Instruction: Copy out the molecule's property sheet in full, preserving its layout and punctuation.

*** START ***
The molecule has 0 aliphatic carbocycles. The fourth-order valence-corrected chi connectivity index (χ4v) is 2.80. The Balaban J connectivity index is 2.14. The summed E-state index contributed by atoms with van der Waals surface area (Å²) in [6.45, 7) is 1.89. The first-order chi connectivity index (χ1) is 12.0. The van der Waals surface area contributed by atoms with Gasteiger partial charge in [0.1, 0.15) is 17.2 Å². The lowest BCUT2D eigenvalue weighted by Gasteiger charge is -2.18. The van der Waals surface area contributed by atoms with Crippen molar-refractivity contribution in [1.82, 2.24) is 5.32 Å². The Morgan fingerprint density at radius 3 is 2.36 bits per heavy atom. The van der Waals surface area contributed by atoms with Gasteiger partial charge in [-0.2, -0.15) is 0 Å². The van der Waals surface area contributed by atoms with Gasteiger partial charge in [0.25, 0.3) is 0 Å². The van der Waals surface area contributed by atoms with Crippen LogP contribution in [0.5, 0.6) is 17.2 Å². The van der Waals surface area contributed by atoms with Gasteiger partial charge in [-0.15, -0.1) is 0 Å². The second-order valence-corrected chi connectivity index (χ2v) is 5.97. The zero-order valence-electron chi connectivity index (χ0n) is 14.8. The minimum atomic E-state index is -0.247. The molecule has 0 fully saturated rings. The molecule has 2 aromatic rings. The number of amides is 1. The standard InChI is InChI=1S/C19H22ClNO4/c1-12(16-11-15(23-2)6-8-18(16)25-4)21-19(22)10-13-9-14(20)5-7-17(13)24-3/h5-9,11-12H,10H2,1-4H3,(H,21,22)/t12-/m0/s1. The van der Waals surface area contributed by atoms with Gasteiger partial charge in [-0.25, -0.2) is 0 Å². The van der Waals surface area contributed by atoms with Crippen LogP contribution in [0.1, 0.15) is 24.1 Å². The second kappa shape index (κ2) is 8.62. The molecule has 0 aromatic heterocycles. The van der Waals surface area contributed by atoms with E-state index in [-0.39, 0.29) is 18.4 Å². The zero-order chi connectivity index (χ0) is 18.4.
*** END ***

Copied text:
The molecule has 0 aliphatic carbocycles. The fourth-order valence-corrected chi connectivity index (χ4v) is 2.80. The Balaban J connectivity index is 2.14. The summed E-state index contributed by atoms with van der Waals surface area (Å²) in [6.45, 7) is 1.89. The first-order chi connectivity index (χ1) is 12.0. The van der Waals surface area contributed by atoms with Gasteiger partial charge in [0.1, 0.15) is 17.2 Å². The lowest BCUT2D eigenvalue weighted by Gasteiger charge is -2.18. The van der Waals surface area contributed by atoms with Crippen molar-refractivity contribution in [1.82, 2.24) is 5.32 Å². The Morgan fingerprint density at radius 3 is 2.36 bits per heavy atom. The van der Waals surface area contributed by atoms with Gasteiger partial charge in [-0.2, -0.15) is 0 Å². The van der Waals surface area contributed by atoms with Gasteiger partial charge in [0.25, 0.3) is 0 Å². The van der Waals surface area contributed by atoms with Crippen LogP contribution in [0.5, 0.6) is 17.2 Å². The van der Waals surface area contributed by atoms with Gasteiger partial charge in [-0.15, -0.1) is 0 Å². The second-order valence-corrected chi connectivity index (χ2v) is 5.97. The zero-order valence-electron chi connectivity index (χ0n) is 14.8. The minimum atomic E-state index is -0.247. The molecule has 0 fully saturated rings. The molecule has 2 aromatic rings. The number of amides is 1. The standard InChI is InChI=1S/C19H22ClNO4/c1-12(16-11-15(23-2)6-8-18(16)25-4)21-19(22)10-13-9-14(20)5-7-17(13)24-3/h5-9,11-12H,10H2,1-4H3,(H,21,22)/t12-/m0/s1. The van der Waals surface area contributed by atoms with Gasteiger partial charge in [-0.25, -0.2) is 0 Å². The van der Waals surface area contributed by atoms with Crippen LogP contribution in [0.1, 0.15) is 24.1 Å². The second kappa shape index (κ2) is 8.62. The molecule has 0 aromatic heterocycles. The van der Waals surface area contributed by atoms with E-state index in [-0.39, 0.29) is 18.4 Å². The zero-order chi connectivity index (χ0) is 18.4.